PRESIDENT BUSH has done his bit to reinforce one of our hoariest myths about the Supreme Court: that you really can't pack the Court because there's no way to predict how a nominee will vote, once granted life tenure and confronted with the awesome responsibilities the job entails.

Like all myths, this one has some truth in it. It especially fits the case of Judge David Hackett Souter, the Bush nominee whose Senate confirmation is expected soon after the Court begins its new term tomorrow.

In his testimony to the Judiciary Committee this month, Souter came across as smart, fair-minded and moderate-spirited -- neither liberal crusader nor conservative revanchist. But his delphic responses to specific questions, like his prior record, provide remarkably little basis for discerning his leanings on abortion, affirmative action, church-state relations and other great issues that divide the court and the nation.

If Souter votes to reaffirm broad judicial protection of abortion rights, Bush can give a shrug, disavow (again) the anti-abortion "litmus test" for judges in each GOP platform since 1980, and say something like, "Just goes to show, you never can tell what these Supreme Court guys are gonna do."

But history teaches that you usually can tell what a nominee will do on the issues that loom large at the time of appointment -- that is, if predictability is what you're looking for. The trick is to find someone whose philosophy is well thought out and whose opinions are known.

That's what Franklin D. Roosevelt did when he appointed eight supporters of his New Deal programs to the Court between 1937 and 1941. That's what presidents including Washington, Jackson and Lincoln did earlier to promote their own respective visions of the Constitution.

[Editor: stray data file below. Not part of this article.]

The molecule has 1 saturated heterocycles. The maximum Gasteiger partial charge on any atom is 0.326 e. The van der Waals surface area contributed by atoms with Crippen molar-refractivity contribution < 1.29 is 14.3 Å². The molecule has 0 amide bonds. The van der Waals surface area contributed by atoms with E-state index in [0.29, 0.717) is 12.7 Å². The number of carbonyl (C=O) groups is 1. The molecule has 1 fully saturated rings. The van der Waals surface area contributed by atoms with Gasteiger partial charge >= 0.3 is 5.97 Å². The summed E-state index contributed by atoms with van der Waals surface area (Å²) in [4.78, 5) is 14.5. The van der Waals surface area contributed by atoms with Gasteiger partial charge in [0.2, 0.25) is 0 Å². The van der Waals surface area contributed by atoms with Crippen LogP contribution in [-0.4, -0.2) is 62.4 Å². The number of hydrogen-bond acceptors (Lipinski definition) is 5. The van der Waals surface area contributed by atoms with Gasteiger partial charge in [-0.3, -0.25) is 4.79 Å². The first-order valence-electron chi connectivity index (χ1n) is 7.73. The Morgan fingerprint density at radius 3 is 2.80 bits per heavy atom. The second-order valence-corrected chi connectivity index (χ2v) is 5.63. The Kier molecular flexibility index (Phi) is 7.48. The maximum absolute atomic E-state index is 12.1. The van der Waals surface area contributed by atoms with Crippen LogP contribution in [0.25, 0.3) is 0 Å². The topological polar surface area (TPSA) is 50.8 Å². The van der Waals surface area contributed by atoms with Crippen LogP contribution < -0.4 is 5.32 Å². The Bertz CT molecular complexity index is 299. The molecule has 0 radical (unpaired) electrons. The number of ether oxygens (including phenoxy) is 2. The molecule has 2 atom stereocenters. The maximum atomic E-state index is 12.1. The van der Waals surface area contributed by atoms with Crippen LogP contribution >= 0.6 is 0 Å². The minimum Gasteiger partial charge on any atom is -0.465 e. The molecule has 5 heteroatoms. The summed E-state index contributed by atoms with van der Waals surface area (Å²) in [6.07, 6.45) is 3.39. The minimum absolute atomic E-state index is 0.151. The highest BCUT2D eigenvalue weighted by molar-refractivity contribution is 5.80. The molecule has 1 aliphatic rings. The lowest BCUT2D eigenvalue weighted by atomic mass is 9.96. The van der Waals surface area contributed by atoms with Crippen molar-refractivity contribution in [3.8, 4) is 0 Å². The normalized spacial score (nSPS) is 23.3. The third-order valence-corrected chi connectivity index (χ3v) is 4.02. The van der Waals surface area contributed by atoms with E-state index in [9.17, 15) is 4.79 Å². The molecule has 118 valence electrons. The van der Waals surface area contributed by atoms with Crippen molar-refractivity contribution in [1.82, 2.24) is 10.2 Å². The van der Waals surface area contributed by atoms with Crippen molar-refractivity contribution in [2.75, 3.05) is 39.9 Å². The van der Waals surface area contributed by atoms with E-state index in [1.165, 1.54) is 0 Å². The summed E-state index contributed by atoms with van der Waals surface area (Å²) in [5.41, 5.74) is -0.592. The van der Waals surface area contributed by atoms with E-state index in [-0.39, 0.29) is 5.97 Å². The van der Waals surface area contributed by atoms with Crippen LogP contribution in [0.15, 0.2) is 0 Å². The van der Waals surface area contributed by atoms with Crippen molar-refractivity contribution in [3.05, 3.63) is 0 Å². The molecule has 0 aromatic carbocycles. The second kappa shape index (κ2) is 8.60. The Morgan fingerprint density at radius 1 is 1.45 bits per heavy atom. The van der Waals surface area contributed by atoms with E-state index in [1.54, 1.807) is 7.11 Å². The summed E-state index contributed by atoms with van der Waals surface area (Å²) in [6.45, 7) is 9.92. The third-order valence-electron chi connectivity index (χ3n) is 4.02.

And that's what President Reagan did when he moved the court sharply to the right in the 1980s, by elevating Justice William H. Rehnquist to chief justice and adding Justices Sandra Day O'Connor, Antonin Scalia and Anthony M. Kennedy.

Scalia, for example, has consistently called for overruling Roe v. Wade, crusaded against racially preferential affirmative action, opposed strict separation of church and state and championed sweeping presidential powers. That's just what Reagan wanted him to do, and what those familiar with his record predicted when he was chosen in 1986.

That's also what Robert H. Bork would no doubt have done but for the newly Democratic Senate's 58-42 rejection of his nomination three years ago.

The ideological screening was less rigorous in the case of O'Connor, whom Reagan chose more for her sex and extrajudicial accomplishments than for her philosophy, and Kennedy, whom Reagan chose for ease of confirmation after Bork was rejected. But it was predictable that O'Connor and Kennedy would bolster the Court's conservative wing, as they have done. Reagan succeeded better than any president since Roosevelt at using his appointment power to change the court's direction. In part because of his success, however, blank-slate nominees like Souter may become the norm in the coming years -- and "the myth of the surprised president," as Harvard law professor Laurence H. Tribe calls it, may become the new reality.